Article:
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suitable cameras for business

Discussion in 'Camcorders, Action Cams & Video Editing Forum' started by TITCH1982, Nov 18, 2004.

  1. TITCH1982

    TITCH1982
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    Hi

    im new to the forum as u can probably tell, so i apoligise if ive posted in the wrong thread etc,

    basically im trying to start a new small business, making wedding videos. ive been making videos since i was about 14 and have recently starting saving money from my dead end job so i could start up something that im interested in.

    I was hoping that someone in the forums was doing the same sort of thing who could help me on technical selection, I have about £1500 budget for cameras and basic equipment but with so much choice i am bewildered as to what to invest in. I need a cheap dv cam and a also a decent broadcast quality camera, but im unsure as to whether risk goin second hand or not as i no 1500 is pretty limited.

    any advice whatsever would be greatly appreciated, whether to do with equipmant or just general advice on this type of thing - thanks in advance - rich
     
  2. Roy Mallard

    Roy Mallard
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    Spend your £1500 on tuition, much better value than a camera, then try and get a working practiioner to take you on. This way you can learn the craft without investing (and potentially losing) a lot of money in something you may decide is not for you.

    No offence intended here but there are enough hobbyists masquarading as professionals. To do this type of work to a professional standard takes training and experience more than kit. Ok, you've been doing stuff with a cam for years, but have you been doing it properly?.

    Look at the cost of and criteria for membership accreditation of the IOV.

    Look at the cost of Public Liability Insurance (this is the ONE thing you absolutely need)

    Do you have a stable high spec pc running professional software?.
    If not, have you priced one/ (Pinnacle Studio & iMovie will NOT cut it)

    When you are working out your rates have you taken into account the cost of repaying loans, your hourly rate whilst editing + any re-edits.

    As well as a camera you WILL need:

    A decent tripod (allow at least £150, probably more like £500 manfrotto)

    An external on cam mic (at least £150, more like £350 sennehiser MKE300/ME66)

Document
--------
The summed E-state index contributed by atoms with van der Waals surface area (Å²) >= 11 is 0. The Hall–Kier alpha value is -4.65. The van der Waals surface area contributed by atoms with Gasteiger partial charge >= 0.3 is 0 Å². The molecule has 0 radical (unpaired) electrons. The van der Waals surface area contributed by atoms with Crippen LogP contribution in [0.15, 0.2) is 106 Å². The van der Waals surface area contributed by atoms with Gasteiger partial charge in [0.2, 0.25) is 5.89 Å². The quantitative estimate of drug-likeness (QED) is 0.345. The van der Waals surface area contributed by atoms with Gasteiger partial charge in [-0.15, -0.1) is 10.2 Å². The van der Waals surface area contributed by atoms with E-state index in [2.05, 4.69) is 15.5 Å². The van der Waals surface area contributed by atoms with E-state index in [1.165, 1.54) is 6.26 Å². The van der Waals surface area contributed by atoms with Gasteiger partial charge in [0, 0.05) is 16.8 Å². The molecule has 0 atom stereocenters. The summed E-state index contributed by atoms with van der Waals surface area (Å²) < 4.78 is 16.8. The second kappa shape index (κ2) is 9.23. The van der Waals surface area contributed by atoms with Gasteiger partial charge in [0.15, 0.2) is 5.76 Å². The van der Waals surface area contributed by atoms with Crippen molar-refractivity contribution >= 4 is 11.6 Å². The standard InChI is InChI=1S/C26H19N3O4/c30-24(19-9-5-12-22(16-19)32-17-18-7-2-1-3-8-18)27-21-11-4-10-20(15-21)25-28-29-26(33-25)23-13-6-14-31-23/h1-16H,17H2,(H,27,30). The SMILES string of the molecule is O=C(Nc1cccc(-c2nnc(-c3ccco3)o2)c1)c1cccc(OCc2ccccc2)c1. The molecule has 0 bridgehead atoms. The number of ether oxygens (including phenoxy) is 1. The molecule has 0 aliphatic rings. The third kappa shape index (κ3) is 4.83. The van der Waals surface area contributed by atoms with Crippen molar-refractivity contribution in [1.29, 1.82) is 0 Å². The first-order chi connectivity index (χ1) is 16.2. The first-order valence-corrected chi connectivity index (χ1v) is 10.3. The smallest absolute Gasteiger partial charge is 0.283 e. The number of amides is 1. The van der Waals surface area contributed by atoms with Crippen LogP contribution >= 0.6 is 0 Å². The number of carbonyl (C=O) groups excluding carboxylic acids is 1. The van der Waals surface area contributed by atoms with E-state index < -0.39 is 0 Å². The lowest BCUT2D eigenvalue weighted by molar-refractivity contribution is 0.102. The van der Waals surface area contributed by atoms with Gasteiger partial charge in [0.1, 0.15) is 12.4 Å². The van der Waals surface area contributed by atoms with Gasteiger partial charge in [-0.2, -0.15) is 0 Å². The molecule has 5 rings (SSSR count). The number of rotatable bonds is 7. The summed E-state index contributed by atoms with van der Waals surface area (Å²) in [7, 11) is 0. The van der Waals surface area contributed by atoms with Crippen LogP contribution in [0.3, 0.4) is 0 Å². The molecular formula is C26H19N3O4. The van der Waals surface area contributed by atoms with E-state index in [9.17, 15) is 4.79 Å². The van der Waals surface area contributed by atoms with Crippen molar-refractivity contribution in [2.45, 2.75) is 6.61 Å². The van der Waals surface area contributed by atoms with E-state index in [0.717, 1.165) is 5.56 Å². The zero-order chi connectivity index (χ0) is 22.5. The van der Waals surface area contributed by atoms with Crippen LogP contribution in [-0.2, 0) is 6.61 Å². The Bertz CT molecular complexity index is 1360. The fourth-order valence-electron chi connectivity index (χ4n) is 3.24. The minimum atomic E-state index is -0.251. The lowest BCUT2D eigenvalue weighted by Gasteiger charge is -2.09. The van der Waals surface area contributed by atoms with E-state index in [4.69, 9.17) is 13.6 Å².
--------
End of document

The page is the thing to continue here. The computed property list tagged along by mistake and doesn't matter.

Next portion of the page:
A radio mic kit (£500 - £750 for a sennheiser evolution kit) essential for miking the groom.

    A lighting kit (at least 4x REDs, £800)

    A paglight for on camera use (£200-£300)

    A second cam for a wide/safety cover shot.

    A robust DV deck for capture to your PC (£1500-£2500)

    Every gig you do you'll need an assistant/second cam operator.

    As regards your main cam, you could probably pick up a second hand XL1's or Sony VX9000 / DSR PD250 / 270 within your budget. These cams aren't necessarily any better picture and audio quality, but they look more impressive (a big deal when at every wedding I've done theres been at least five folk with their own handycams, you have to look more professioanl than uncle Ted, my sony 900 looks no different to Auntie Shielas hi8 cam to the untrained eye).

    The cam of choice amongst wedding guys at the moment seems to be the JVC DV500/5000, which is about £4k a pop.

    If you want decent sound on a XL1 or VX9000 you'll need to spend an extra £300 on a beachtek xlr box.

    I'm not trying to be difficult here, but bear in mind you'll be competing against folk like me for business, so you have to do it right. You might beat me on price, but you won't beat me on quality.

    So yeah I have politics in what I'm saying a) you're threatening my livliehood merely by your aspirations, b) you're threatening the reputation of my craft by doing it incorrectly but c) you risk losing a lot of money.

    If you want to do it, get professional tuition, and as I say, try and get a job with somebody who is already doing this kind of work, you'll learn loads and you have the chance to decide whether you think it's all it's cracked up to be (a question I ask often when I'm up till 4am at the end of a week long edit of the same wedding video).